Wednesday, May 7, 2014

Primo Levi's Divine Comedy

Book Review
Primo Levi is one of the greatest and lucid voices on man's inhumanity to man; his personal experiences of being under totalitarian thinking gives us an understanding of man's ability to inflict cruelty upon another without too much thought or questioning. Levi is famous for If This Is a Man, his experiences at Auschwitz. His last work is quite different, or at least it seems like a departure from the scientifically detached writer we have read before. George Jochnowitz writes: “What would we think of A Tranquil Star is we didn’t know who wrote it? Would readers think it was about survival, morality, totalitarianism, and the relationship of knowledge to reality? They might. Others might say it was simply an exercise of the imagination or an attempt at being outrageous. Both views are justified.”



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 by George Jochnowitz

A Tranquil Star: unpublished stories
by Primo Levi, translated by Ann Goldstein and Alessandra Bastagli.
New York: W. W. Norton & Co., 2007, 164 pages, $21.95.

Both Dante Alighieri and Primo Levi went to hell and returned to write about it. There is a even book entitled A Dante of Our Time: Primo Levi and Auschwitz by Risa B. Sodi (1990). Levi went to a very real hell on earth, Auschwitz, which he survived and described in his book called, in different editions, Survival in Auschwitz or If This Is a Man (Se questo è un uomo in the original Italian). Dante went to hell as he imagined it and wrote about it in the “Inferno,” the first third of his Divine Comedy, a three-part epic poem which Dante simply named Commedia.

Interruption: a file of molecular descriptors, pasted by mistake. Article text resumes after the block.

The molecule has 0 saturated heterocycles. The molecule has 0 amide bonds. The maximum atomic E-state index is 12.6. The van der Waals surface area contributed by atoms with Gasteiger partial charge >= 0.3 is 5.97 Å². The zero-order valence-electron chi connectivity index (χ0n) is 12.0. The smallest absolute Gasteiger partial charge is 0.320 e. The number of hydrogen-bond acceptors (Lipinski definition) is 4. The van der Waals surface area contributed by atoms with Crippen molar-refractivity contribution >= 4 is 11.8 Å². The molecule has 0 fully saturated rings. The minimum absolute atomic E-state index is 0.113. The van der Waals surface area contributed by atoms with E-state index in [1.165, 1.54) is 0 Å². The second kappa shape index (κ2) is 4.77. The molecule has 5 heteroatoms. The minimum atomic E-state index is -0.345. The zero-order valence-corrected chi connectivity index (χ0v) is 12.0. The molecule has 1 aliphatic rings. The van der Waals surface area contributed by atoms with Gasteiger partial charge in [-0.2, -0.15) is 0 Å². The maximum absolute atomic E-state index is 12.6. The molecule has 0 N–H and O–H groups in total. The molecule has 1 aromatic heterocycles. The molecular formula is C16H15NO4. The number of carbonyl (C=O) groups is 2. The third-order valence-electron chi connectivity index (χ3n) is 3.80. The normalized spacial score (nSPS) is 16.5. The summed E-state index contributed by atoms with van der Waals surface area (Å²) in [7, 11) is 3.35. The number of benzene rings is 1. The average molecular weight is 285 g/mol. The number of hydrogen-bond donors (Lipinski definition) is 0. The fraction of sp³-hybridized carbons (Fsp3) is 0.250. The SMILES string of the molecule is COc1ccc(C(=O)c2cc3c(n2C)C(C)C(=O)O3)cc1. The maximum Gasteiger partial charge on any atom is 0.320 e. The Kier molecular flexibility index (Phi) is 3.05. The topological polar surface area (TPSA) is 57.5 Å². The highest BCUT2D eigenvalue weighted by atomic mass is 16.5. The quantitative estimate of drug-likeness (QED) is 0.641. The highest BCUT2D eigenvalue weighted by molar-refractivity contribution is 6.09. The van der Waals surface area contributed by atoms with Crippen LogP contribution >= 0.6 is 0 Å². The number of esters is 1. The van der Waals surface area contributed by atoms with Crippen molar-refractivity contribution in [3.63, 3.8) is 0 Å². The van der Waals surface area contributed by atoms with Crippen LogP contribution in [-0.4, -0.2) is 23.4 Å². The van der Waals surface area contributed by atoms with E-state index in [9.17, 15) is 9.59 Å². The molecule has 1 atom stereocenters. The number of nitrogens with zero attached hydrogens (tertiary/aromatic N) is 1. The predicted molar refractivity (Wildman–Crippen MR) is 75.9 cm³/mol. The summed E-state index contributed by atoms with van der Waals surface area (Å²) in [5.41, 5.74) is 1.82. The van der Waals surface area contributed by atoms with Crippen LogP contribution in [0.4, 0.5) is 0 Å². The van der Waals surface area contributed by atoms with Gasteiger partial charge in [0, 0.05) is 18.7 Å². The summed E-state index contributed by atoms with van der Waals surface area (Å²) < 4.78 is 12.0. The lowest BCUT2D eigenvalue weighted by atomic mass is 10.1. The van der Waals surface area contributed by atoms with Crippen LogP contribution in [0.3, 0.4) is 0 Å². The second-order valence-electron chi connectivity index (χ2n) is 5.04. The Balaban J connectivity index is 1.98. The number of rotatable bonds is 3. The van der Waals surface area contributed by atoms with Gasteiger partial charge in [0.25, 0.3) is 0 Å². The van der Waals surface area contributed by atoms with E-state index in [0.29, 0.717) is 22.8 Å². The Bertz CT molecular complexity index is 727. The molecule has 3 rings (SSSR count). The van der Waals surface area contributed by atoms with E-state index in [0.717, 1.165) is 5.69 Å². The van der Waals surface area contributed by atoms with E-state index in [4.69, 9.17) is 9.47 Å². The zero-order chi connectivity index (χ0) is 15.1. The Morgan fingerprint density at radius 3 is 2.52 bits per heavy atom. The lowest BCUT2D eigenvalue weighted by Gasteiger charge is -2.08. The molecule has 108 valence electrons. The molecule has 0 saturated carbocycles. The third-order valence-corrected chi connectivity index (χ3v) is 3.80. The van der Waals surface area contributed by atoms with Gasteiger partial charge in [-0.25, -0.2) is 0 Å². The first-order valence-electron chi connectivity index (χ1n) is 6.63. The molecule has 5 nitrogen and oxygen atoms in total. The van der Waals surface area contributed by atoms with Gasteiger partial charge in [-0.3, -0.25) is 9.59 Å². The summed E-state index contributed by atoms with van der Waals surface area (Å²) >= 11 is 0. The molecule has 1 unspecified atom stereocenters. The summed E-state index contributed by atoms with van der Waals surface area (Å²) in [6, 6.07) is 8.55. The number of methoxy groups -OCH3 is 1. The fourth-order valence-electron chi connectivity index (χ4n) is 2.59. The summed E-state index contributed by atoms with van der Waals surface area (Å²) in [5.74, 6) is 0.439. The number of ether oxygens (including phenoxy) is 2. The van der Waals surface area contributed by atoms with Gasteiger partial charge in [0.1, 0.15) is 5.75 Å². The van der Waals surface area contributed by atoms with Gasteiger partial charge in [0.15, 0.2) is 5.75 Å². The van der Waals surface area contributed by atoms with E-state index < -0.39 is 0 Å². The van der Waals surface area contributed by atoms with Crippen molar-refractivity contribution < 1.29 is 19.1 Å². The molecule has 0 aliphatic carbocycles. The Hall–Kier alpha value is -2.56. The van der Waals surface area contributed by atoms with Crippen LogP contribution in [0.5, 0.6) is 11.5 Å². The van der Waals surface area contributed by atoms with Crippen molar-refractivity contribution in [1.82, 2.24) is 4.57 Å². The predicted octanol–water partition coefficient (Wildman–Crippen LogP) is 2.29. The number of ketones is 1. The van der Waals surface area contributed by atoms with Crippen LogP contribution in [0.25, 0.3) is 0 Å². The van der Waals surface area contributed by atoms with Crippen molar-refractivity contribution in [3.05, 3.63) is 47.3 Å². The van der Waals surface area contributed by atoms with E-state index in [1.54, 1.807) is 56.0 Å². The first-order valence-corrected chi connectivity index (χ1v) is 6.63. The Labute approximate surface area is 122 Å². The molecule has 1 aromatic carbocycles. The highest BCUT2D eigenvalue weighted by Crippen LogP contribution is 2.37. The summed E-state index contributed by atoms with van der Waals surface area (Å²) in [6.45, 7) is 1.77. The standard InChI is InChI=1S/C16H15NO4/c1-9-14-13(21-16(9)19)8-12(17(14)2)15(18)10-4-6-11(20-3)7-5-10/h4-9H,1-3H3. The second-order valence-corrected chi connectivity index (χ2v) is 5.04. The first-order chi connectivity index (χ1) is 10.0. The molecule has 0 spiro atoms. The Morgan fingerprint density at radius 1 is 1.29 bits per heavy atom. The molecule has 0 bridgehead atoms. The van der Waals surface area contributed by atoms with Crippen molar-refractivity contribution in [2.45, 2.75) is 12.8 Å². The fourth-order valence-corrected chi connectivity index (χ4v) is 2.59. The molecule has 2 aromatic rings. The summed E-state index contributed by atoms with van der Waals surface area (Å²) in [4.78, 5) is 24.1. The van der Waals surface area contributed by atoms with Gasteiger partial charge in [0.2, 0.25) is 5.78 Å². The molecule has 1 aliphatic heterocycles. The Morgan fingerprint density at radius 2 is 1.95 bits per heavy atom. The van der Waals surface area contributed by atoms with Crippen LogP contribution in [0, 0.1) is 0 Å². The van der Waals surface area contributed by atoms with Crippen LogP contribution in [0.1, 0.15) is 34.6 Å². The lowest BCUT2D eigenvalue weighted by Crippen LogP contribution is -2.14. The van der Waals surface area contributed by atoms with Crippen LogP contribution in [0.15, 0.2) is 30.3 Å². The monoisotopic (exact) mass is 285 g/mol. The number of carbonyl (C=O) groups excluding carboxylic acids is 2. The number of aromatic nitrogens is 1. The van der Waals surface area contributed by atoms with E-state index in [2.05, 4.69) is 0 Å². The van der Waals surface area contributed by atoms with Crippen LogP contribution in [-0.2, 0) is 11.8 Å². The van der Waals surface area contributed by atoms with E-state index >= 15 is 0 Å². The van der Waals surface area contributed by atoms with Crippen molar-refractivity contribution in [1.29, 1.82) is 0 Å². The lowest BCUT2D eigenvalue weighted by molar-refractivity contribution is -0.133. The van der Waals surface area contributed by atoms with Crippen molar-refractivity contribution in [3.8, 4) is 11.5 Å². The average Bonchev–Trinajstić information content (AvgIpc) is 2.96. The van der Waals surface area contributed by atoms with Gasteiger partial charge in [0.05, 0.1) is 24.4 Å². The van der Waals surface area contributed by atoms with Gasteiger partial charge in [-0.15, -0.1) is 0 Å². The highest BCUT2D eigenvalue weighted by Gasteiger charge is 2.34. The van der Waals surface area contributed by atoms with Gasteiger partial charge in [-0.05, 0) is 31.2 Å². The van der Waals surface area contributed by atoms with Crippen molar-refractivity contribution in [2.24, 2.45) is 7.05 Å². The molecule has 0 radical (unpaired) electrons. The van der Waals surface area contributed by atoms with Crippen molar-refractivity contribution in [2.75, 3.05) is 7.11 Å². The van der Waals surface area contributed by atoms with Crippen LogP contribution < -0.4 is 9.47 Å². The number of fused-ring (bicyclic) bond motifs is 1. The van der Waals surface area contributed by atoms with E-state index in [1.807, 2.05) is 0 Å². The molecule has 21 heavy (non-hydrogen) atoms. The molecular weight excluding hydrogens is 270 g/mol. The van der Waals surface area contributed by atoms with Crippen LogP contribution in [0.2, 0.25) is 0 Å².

Neither Dante’s nor Levi’s description of their respective hells is at all comical. Perhaps Dante chose the name Commedia because in the 13th century, only comedies were written in the local dialect; serious works were written in Latin. Dante’s epic poem was considered so great that his younger contemporary, Boccaccio, added the word Divina to its title. It was this work of Dante’s, more than any other, that helped to establish Italian as a standard language.